Snakebite envenoming is a neglected tropical disease that each year claims the lives of 80,000⁻140,000 victims worldwide. The only effective treatment against envenoming involves intravenous administration of antivenoms that comprise antibodies that have been isolated from the plasma of immunized animals, typically horses. The drawbacks of such conventional horse-derived antivenoms include their propensity for causing allergenic adverse reactions due to their heterologous and foreign nature, an inability to effectively neutralize toxins in distal tissue, a low content of toxin-neutralizing antibodies, and a complex manufacturing process that is dependent on husbandry and procurement of snake venoms. In recent years, an opportunity to develop a fundamentally novel type of antivenom has presented itself. By using modern antibody discovery strategies, such as phage display selection, and repurposing small molecule enzyme inhibitors, next-generation antivenoms that obviate the drawbacks of existing plasma-derived antivenoms could be developed. This article describes the conceptualization of a novel therapeutic development strategy for biosynthetic oligoclonal antivenom (BOA) for snakebites based on recombinantly expressed oligoclonal mixtures of human monoclonal antibodies, possibly combined with repurposed small molecule enzyme inhibitors.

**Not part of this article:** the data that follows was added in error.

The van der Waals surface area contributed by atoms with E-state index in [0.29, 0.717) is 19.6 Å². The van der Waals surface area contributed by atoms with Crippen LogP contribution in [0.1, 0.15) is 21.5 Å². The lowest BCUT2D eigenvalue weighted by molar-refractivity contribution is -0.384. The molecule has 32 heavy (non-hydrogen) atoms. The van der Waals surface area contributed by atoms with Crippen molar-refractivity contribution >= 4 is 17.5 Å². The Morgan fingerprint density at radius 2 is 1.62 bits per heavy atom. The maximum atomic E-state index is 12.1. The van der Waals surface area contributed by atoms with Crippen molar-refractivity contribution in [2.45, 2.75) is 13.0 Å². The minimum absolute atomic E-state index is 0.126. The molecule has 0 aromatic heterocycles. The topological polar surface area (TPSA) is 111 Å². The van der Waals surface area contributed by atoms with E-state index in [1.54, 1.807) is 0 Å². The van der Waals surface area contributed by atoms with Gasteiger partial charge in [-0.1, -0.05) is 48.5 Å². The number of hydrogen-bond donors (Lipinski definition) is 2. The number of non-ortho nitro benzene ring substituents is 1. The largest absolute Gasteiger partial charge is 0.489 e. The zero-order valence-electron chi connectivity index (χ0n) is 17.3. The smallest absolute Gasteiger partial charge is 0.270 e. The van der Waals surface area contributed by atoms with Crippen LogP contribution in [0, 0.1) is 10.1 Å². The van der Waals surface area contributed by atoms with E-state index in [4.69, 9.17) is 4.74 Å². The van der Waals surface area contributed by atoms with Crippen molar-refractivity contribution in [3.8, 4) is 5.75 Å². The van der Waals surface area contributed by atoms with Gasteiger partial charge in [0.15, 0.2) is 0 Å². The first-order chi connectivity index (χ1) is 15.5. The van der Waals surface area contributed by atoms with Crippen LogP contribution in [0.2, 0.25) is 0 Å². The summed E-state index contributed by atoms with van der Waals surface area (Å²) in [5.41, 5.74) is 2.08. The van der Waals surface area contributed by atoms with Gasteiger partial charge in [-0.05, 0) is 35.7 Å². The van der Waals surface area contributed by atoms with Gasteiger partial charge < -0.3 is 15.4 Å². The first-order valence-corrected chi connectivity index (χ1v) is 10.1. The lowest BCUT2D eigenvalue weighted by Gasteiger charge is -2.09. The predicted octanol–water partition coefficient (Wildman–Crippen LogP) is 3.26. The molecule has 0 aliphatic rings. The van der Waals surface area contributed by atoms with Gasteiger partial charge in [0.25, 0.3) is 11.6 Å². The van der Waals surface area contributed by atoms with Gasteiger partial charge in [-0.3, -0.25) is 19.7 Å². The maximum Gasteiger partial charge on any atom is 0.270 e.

Keywords: antivenom; neglected tropical diseases; next-generation antivenom; recombinant antivenom; small molecule inhibitors; snakebite envenoming.